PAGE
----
For decades, sows have been selectively bred to grow bigger with less body fat and produce more piglets – making fantastic gains for the sector.
However, Dr Kim Bunter, senior scientist for the Animal Genetics and Breeding Unit at University of New England, Australia, said nutritional needs for these ‘improved’ sows were not yet being fully met.
“I do wonder whether we adequately keep up with these gains nutritionally. Not at the gross metabolizable energy and protein level, but more from the perspective of meeting other requirements to maintain long-term health and productivity of sows,” she told FeedNavigator.
While there was plenty of understanding on the needs of growing pigs, she said the same could not be said for sows.
“I think we all agree that we probably do not know enough about diets for sows which maximize both their performance and longevity.”
Difficult to pinpoint...
Bunter said there were many health complications amongst mature sows, including decreasing hemoglobin levels and poor longevity, but working out how diet might influence these was exceptionally hard.
“…For some classes of animals, e.g. breeding sows, it is exceptionally hard to pinpoint the adequacy of specific diets or the impact of dietary strategies for longer-term performance, which is what we really want. In contrast, for most slaughter animals life is short and therefore structured trials regarding diets are relatively easier to deal with.”
With huge gains made in sow herd productivity since the 1960’s, she said focus now had to be on meeting their nutritional needs.
“A healthy sow not over full of piglets, can eat huge amounts of food. However, sometimes they cannot eat enough when it matters, for example in hot weather, while lactating, or late in gestation. In addition, they have to change from a restricted intake during gestation to quadruple their intake in lactation over the space of relatively few days and adapt to change in the environment – moving from pen to crate – and recover from farrowing rather a large number of piglets.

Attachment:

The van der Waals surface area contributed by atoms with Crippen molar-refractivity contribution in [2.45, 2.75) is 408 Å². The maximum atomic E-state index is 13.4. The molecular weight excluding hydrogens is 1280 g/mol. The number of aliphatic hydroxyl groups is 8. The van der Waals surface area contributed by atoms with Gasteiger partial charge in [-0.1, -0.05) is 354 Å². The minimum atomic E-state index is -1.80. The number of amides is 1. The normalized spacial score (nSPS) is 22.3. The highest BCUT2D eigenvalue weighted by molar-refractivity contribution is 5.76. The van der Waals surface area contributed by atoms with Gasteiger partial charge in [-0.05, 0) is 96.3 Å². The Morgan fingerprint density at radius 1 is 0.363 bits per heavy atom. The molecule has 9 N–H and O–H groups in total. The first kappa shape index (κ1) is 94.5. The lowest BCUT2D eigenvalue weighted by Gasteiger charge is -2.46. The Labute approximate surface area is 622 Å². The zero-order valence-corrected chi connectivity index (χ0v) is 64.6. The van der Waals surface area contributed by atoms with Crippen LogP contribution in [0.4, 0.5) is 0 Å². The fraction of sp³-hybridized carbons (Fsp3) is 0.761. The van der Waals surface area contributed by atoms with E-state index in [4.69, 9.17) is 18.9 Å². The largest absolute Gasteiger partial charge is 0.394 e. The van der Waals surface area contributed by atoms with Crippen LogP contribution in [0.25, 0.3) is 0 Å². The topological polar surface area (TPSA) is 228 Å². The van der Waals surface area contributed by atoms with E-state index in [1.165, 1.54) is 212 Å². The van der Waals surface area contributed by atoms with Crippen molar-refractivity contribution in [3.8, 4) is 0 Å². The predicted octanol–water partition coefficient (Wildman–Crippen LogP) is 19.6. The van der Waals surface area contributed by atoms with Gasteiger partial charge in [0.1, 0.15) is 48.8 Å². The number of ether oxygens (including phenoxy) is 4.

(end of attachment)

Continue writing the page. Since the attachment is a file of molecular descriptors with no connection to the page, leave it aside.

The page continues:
“…Beef cattle and sheep can spend more time grazing to increase their intake, and can eat bark or lick dirt when they want something more, but sows can’t do anything about dietary restrictions versus requirements, so it is even more important we get their diets right.”
Adapting to life stages and genetics
Professor Dorian Garrick, chief scientist of the Institute of Vet, Animal and Biomedical Sciences at Massey University, New Zealand, said diet adaptions had to consider life stages and genetic disposition.
For example, in sows bred for reduced fatness diet and feeding during lactation were more critical if reproductive performance was to be maintained, he said.
“These selection activities that influence body composition in the growth phase will also influence body composition in the adult stage. Therefore, combined with increased litter sizes, this results in sows being in negative energy balance in early lactation and they meet those requirements by losing condition. If they are lean, they will need to lose more condition than if they are fat.
“Since rebreeding occurs soon after farrowing, such weight loss at that time can challenge the sows ability to conceive and will therefore influence sow productivity and longevity as litters per year is an important economic attribute.”
Professor Patrick Morel, associate dean of research at the same institute and university as Garrick, said working with breeding sows was not easy; especially those selected for fast growth and leanness.
"[This selective breeding] has resulted in low feed intake during gestation and lactation. This, associated with the increase in litter size which has rapidly increased in the last decade after many years of stagnation, has resulted in sows running out of body fat after farrowing and being culled,” he said.
However, he said some attempts had already been made to address the different nutritional needs of sows across lifespan.
“In the latest Swine Nutrient requirement from the NRC [U.S. National Research Council] from 2012, a modeling approach is used to determine both the nutrient requirement of growing pigs and sows during lactation and gestation,” he said.
Mother lines had also been developed, he said, to improve the robustness of sows in an attempt to reduce early culling and high replacement rates.
More trials and data needed
However, Bunter said research and development efforts on genetics and nutrition still fell short, particularly when it came to trials and large-scale studies.
“Many nutritional studies that I see are way too limited. For example, treatment A versus B and ignore everything else. This seems too narrow and rather prehistoric to me – there are some really advanced statistical procedures which could be applied to large-scale, well-designed multifactorial studies.”